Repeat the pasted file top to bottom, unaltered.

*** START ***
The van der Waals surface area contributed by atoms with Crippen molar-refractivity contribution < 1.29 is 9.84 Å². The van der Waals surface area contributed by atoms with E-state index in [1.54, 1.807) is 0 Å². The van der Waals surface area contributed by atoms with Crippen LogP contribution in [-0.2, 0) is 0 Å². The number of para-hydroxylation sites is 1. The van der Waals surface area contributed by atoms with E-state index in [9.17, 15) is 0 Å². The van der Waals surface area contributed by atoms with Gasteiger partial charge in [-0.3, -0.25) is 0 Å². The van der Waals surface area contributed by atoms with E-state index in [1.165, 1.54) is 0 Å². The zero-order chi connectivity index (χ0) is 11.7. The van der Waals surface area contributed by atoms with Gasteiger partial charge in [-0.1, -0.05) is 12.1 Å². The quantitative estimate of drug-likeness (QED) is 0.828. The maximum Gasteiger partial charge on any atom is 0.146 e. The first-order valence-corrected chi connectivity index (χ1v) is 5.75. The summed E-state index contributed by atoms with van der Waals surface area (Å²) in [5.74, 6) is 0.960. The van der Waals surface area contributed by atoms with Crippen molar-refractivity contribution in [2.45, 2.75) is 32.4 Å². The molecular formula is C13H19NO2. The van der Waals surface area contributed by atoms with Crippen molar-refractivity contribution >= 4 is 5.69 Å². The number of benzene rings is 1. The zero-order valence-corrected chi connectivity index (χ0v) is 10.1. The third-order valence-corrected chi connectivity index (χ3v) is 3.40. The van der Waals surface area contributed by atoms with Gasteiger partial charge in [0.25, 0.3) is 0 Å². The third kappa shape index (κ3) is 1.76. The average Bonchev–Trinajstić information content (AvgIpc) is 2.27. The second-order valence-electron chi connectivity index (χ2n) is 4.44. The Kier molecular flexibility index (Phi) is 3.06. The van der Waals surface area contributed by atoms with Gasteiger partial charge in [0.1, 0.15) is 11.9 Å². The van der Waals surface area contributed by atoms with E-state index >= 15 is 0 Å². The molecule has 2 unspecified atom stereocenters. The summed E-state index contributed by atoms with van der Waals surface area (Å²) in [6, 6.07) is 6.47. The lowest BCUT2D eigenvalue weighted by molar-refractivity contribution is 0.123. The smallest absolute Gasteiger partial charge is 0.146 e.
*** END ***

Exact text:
The van der Waals surface area contributed by atoms with Crippen molar-refractivity contribution < 1.29 is 9.84 Å². The van der Waals surface area contributed by atoms with E-state index in [1.54, 1.807) is 0 Å². The van der Waals surface area contributed by atoms with Crippen LogP contribution in [-0.2, 0) is 0 Å². The number of para-hydroxylation sites is 1. The van der Waals surface area contributed by atoms with E-state index in [9.17, 15) is 0 Å². The van der Waals surface area contributed by atoms with Gasteiger partial charge in [-0.3, -0.25) is 0 Å². The van der Waals surface area contributed by atoms with E-state index in [1.165, 1.54) is 0 Å². The zero-order chi connectivity index (χ0) is 11.7. The van der Waals surface area contributed by atoms with Gasteiger partial charge in [-0.1, -0.05) is 12.1 Å². The quantitative estimate of drug-likeness (QED) is 0.828. The maximum Gasteiger partial charge on any atom is 0.146 e. The first-order valence-corrected chi connectivity index (χ1v) is 5.75. The summed E-state index contributed by atoms with van der Waals surface area (Å²) in [5.74, 6) is 0.960. The van der Waals surface area contributed by atoms with Crippen molar-refractivity contribution in [2.45, 2.75) is 32.4 Å². The molecular formula is C13H19NO2. The van der Waals surface area contributed by atoms with Crippen molar-refractivity contribution >= 4 is 5.69 Å². The number of benzene rings is 1. The zero-order valence-corrected chi connectivity index (χ0v) is 10.1. The third-order valence-corrected chi connectivity index (χ3v) is 3.40. The van der Waals surface area contributed by atoms with Gasteiger partial charge in [0.25, 0.3) is 0 Å². The third kappa shape index (κ3) is 1.76. The average Bonchev–Trinajstić information content (AvgIpc) is 2.27. The second-order valence-electron chi connectivity index (χ2n) is 4.44. The Kier molecular flexibility index (Phi) is 3.06. The van der Waals surface area contributed by atoms with Gasteiger partial charge in [0.1, 0.15) is 11.9 Å². The van der Waals surface area contributed by atoms with E-state index >= 15 is 0 Å². The molecule has 2 unspecified atom stereocenters. The summed E-state index contributed by atoms with van der Waals surface area (Å²) in [6, 6.07) is 6.47. The lowest BCUT2D eigenvalue weighted by molar-refractivity contribution is 0.123. The smallest absolute Gasteiger partial charge is 0.146 e.